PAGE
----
Controlling Your Asthma

What to Watch for

There are many early clues that your body may give you that tell you that an asthma attack may be developing. Some of the common ones are listed below. Look back on you past episodes and see if you have any of these early warning signs. Keeping an asthma diary may also help identify your triggers.

Steps you can take to help control your symptoms:

  • Taking your medications properly
  • Routine medications
  • Rescue medications
  • Environmental clean-up in your bedroom and home
  • Avoiding trigger
  • Staying calm
  • Keep a Record: asthma diary
  • Control: Allergens-pollen, fungi, animal dander, dust
  • Let others know you have asthma to help you if you need it, such as the school nurse, Gym teacher, or coach
  • Have medications easily accessible

Reducing Asthma Triggers in Your Home

Your asthma is YOUR asthma. Things that make your asthma worse may not make another persons asthma worse. Finding out what makes your asthma worse and staying away from those things can help prevent asthma attacks.

Things in the home that can trigger asthma symptoms:

  • Wood burning stoves, fireplaces and kerosene heaters
  • Strong odors from many household cleaning products, paints, perfumes, sprays, talcum powder
  • Exercise, sports, and play
  • Whether changes-cold
  • Smoke-tobacco and other smokes
  • Dust mites
  • Molds
  • Pets
  • Cockroaches
  • Exercise, sports, and play

Tobacco Smoking

Smoking and second hand smoke can cause asthma symptoms to worsen.

  • Ask family members to quit smoking
  • Do not let anyone smoke inside the house or around you or in your car
  • If they smoke outside, ask them to wear a different coat
  • Be sure no one smokes near your child at a day care center or babysitter

Dust Mites and House Dust

Allergy to house dust is an important cause of allergic symptoms. Many people are allergic to house dust. Learning to decease being around to house dust can decrease these symptoms. There are many parts to house dust, the most important is the dust mite. This is a microscopic insect-like creature that is found in many homes. It lives mainly in pillows and mattresses, upholstered furniture and carpeting. The dust mite likes warm and humid conditions.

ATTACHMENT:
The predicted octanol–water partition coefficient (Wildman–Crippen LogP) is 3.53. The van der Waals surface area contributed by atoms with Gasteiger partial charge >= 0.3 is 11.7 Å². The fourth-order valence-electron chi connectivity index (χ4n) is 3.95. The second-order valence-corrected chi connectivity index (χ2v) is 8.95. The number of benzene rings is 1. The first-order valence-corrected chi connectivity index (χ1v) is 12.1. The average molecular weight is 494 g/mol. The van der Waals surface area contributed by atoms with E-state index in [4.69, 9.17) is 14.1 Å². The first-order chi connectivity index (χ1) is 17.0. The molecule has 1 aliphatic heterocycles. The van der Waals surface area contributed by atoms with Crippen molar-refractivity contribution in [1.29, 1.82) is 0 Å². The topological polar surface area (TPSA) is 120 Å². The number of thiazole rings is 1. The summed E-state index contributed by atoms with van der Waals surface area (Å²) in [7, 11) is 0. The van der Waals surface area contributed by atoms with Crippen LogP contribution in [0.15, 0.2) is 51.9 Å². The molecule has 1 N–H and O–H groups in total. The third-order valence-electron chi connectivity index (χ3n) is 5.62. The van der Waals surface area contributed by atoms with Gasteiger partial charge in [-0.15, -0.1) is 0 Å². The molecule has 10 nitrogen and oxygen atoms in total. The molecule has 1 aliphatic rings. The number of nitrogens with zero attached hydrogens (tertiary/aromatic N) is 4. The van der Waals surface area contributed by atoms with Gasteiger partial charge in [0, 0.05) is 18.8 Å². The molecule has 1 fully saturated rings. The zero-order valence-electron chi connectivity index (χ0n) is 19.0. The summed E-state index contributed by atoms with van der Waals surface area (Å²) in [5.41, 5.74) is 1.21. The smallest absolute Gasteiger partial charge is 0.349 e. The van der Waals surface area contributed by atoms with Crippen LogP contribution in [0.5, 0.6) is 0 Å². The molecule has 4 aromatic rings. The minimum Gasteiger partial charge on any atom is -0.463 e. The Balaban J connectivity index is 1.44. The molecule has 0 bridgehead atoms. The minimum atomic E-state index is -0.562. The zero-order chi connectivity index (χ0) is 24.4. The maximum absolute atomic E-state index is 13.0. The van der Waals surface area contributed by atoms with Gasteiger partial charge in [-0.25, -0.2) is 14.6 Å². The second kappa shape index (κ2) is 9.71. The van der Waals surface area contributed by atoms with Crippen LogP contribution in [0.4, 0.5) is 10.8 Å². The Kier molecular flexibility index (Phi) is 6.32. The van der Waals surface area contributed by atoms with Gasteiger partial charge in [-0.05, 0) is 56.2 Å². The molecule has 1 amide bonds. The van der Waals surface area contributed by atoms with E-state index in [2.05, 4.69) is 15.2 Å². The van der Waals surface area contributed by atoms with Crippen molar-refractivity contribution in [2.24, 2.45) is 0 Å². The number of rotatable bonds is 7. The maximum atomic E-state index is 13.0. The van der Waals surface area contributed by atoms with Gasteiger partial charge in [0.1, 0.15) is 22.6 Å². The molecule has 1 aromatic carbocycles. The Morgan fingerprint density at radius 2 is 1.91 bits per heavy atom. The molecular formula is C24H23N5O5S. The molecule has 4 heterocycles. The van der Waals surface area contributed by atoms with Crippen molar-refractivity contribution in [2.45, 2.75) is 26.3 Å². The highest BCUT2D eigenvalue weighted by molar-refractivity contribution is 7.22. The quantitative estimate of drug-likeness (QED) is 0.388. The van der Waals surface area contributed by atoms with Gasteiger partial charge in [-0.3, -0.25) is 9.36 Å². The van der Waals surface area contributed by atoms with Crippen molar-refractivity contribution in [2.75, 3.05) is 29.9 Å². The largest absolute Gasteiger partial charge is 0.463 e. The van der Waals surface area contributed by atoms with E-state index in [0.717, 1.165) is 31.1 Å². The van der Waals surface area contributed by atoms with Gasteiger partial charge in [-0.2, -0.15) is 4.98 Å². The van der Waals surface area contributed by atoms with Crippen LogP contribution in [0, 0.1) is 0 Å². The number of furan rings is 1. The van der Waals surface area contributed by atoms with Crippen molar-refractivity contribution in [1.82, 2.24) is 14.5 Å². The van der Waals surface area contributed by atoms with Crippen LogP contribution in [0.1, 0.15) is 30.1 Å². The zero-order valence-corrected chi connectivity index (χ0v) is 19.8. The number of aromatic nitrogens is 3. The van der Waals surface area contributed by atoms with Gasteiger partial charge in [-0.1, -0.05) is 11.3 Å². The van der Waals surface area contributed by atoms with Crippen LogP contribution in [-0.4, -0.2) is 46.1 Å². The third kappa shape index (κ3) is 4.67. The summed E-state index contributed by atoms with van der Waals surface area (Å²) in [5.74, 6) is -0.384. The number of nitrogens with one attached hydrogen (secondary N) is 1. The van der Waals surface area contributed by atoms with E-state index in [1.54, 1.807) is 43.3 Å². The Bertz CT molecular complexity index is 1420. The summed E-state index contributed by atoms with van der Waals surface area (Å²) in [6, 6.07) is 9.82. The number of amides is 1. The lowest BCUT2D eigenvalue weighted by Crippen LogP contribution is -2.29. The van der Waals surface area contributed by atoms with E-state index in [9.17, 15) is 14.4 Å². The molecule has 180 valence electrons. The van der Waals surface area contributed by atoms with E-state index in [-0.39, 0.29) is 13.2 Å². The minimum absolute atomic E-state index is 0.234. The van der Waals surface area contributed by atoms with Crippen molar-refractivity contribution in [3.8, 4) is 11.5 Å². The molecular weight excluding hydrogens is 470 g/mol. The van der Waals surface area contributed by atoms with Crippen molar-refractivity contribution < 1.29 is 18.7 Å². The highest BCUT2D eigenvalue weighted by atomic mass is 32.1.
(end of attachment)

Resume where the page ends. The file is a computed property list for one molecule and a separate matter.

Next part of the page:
Taking steps to toward reducing the dusts mite, especially in the bedroom can decrease the allergic symptoms and decrease the need for medicines.

  • Encase the mattresses in allergen-impermeable covers
  • Wash pillows and bedding in hot water weekly
  • Remove all carpeting or apply a solution to inactivate allergen or kill dust mites
  • Cover heat vents with filters to clean the air at point of entry
  • Avoid heavy curtains and blinds. Use window shades if possible. If you have curtains, wash them frequently.
  • Used wood, plastic, vinyl or leather furniture not upholstered
  • Keep humidity level between 40-50%
  • Keep all clothing in a closet or dresser
  • Avoid dust collectors such as books and wall hangings
  • Remove or machine wash stuffed toys

Molds

Mold can cause asthma symptoms to become worse. Mold grows on moist surfaces. Condensation on windows can lead to moisture and mold growth on the window frame. Prevent mold growth by:

  • Repairing leaky facets, pipes and other sources of water
  • Clean moldy surfaces with cleaners that contain bleach
  • Avoid getting a live Christmas tree
  • Keep houseplants kept out of the bedroom
  • Store firewood should not be stored outside
  • Use the exhaust fan or open window to remove humidity from the air after a shower or a bath
  • Use a squeegee to remove excess water from the shower stall and tub after use
  • Wash the bathroom tile, tubs, tank, and shower curtain with mold preventing solutions
  • Hang wet towels to dry or wash and dry after use
  • Keep garbage containers empty and clean frequently

Pets

Pets can cause allergy and asthma symptoms to become worse. Animals such as dogs, cats, hamsters, gerbils, horse, birds are common animals that have fur or feathers that can shed dander that may make asthma worse, especially with repeated exposures.

  • If you do not own an animal, do not get one
  • If you have one, remove the animal from your home
  • If you must have a pet, try choosing pets that do not have fur and feathers, such as a snake or fish
  • If you have a pet that has feathers or fur, limit their expose to carpeted areas and upholstered furniture
  • Keep your pet out of your bedroom at all times
  • Keep your bedroom door closed
  • Place a filter over the air intact vent of your bedroom
  • Avoid visits to family and friends that have animals when possible
  • Talk to your doctor about using your inhaled medicines before visits to a home that has pets

Cockroaches

Many people are allergic to cockroach remains and dried dropping. Cockroaches are common in inner cities and humid areas.

Things you can to limit exposure:

  • Keep food out of bedrooms
  • Keep food and garbage in closed containers
  • Never leave food out in the open
  • Use items to help kill these pests such as boric acid, powders, gels, pastes, and bait. If using a spray to kill cockroaches, stay out of the room until the smell goes away.

Foods

Some people with asthma have trouble eating certain foods. Certain foods have sulfites in them which can make their asthma symptoms worse.

  • Shrimp
  • Dried fruits
  • Processed potatoes
  • Wine
  • Beer

Do not eat these foods if they make your asthma symptoms get worse.

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